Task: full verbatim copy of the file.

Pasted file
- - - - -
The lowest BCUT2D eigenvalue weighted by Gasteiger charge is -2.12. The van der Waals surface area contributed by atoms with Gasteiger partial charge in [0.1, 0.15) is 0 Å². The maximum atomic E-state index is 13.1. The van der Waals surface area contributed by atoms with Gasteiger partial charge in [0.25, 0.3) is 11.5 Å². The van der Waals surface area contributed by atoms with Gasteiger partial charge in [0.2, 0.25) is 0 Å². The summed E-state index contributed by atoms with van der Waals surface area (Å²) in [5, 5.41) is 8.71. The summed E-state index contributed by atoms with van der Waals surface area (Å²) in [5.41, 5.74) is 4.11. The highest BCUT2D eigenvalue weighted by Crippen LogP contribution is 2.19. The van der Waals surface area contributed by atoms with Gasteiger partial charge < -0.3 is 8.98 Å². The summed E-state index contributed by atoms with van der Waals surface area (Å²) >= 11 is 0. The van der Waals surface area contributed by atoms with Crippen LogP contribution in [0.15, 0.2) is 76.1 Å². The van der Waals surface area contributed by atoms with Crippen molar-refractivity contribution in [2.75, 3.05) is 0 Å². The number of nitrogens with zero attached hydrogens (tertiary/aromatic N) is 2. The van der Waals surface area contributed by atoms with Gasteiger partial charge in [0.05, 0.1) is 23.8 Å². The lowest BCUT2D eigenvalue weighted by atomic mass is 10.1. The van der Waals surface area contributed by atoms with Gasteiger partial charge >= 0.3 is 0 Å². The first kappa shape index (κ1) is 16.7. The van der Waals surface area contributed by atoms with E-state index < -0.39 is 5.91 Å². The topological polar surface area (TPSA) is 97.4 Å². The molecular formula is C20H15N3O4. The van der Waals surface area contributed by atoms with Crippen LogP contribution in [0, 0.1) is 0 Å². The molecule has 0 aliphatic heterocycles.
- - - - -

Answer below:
The lowest BCUT2D eigenvalue weighted by Gasteiger charge is -2.12. The van der Waals surface area contributed by atoms with Gasteiger partial charge in [0.1, 0.15) is 0 Å². The maximum atomic E-state index is 13.1. The van der Waals surface area contributed by atoms with Gasteiger partial charge in [0.25, 0.3) is 11.5 Å². The van der Waals surface area contributed by atoms with Gasteiger partial charge in [0.2, 0.25) is 0 Å². The summed E-state index contributed by atoms with van der Waals surface area (Å²) in [5, 5.41) is 8.71. The summed E-state index contributed by atoms with van der Waals surface area (Å²) in [5.41, 5.74) is 4.11. The highest BCUT2D eigenvalue weighted by Crippen LogP contribution is 2.19. The van der Waals surface area contributed by atoms with Gasteiger partial charge < -0.3 is 8.98 Å². The summed E-state index contributed by atoms with van der Waals surface area (Å²) >= 11 is 0. The van der Waals surface area contributed by atoms with Crippen LogP contribution in [0.15, 0.2) is 76.1 Å². The van der Waals surface area contributed by atoms with Crippen molar-refractivity contribution in [2.75, 3.05) is 0 Å². The number of nitrogens with zero attached hydrogens (tertiary/aromatic N) is 2. The van der Waals surface area contributed by atoms with Gasteiger partial charge in [0.05, 0.1) is 23.8 Å². The lowest BCUT2D eigenvalue weighted by atomic mass is 10.1. The van der Waals surface area contributed by atoms with Gasteiger partial charge >= 0.3 is 0 Å². The first kappa shape index (κ1) is 16.7. The van der Waals surface area contributed by atoms with E-state index < -0.39 is 5.91 Å². The topological polar surface area (TPSA) is 97.4 Å². The molecular formula is C20H15N3O4. The van der Waals surface area contributed by atoms with Crippen LogP contribution in [0, 0.1) is 0 Å². The molecule has 0 aliphatic heterocycles.